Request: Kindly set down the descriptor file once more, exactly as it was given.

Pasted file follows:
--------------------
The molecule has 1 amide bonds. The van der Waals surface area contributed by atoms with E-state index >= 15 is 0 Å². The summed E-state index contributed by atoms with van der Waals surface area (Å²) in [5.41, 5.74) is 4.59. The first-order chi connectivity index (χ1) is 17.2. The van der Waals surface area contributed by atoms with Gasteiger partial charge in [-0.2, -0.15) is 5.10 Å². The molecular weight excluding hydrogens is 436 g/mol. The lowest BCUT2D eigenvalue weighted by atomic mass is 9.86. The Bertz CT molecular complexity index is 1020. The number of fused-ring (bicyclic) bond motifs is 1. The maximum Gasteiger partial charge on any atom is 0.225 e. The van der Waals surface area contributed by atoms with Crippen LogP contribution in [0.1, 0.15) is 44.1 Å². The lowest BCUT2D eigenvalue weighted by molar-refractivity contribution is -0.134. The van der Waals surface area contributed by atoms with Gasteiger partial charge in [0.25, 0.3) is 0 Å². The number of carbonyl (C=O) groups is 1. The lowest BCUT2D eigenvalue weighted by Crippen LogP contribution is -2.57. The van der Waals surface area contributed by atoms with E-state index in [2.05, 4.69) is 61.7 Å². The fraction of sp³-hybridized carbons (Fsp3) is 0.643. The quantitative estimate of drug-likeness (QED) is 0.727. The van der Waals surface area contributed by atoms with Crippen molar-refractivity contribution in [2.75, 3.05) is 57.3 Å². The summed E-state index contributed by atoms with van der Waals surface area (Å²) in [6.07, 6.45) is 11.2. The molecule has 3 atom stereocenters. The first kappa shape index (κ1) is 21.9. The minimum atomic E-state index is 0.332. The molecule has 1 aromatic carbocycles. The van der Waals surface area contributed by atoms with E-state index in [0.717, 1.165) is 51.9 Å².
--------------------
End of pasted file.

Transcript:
The molecule has 1 amide bonds. The van der Waals surface area contributed by atoms with E-state index >= 15 is 0 Å². The summed E-state index contributed by atoms with van der Waals surface area (Å²) in [5.41, 5.74) is 4.59. The first-order chi connectivity index (χ1) is 17.2. The van der Waals surface area contributed by atoms with Gasteiger partial charge in [-0.2, -0.15) is 5.10 Å². The molecular weight excluding hydrogens is 436 g/mol. The lowest BCUT2D eigenvalue weighted by atomic mass is 9.86. The Bertz CT molecular complexity index is 1020. The number of fused-ring (bicyclic) bond motifs is 1. The maximum Gasteiger partial charge on any atom is 0.225 e. The van der Waals surface area contributed by atoms with Crippen LogP contribution in [0.1, 0.15) is 44.1 Å². The lowest BCUT2D eigenvalue weighted by molar-refractivity contribution is -0.134. The van der Waals surface area contributed by atoms with Gasteiger partial charge in [0.25, 0.3) is 0 Å². The number of carbonyl (C=O) groups is 1. The lowest BCUT2D eigenvalue weighted by Crippen LogP contribution is -2.57. The van der Waals surface area contributed by atoms with E-state index in [2.05, 4.69) is 61.7 Å². The fraction of sp³-hybridized carbons (Fsp3) is 0.643. The quantitative estimate of drug-likeness (QED) is 0.727. The van der Waals surface area contributed by atoms with Crippen molar-refractivity contribution in [2.75, 3.05) is 57.3 Å². The summed E-state index contributed by atoms with van der Waals surface area (Å²) in [6.07, 6.45) is 11.2. The molecule has 3 atom stereocenters. The first kappa shape index (κ1) is 21.9. The minimum atomic E-state index is 0.332. The molecule has 1 aromatic carbocycles. The van der Waals surface area contributed by atoms with E-state index in [0.717, 1.165) is 51.9 Å².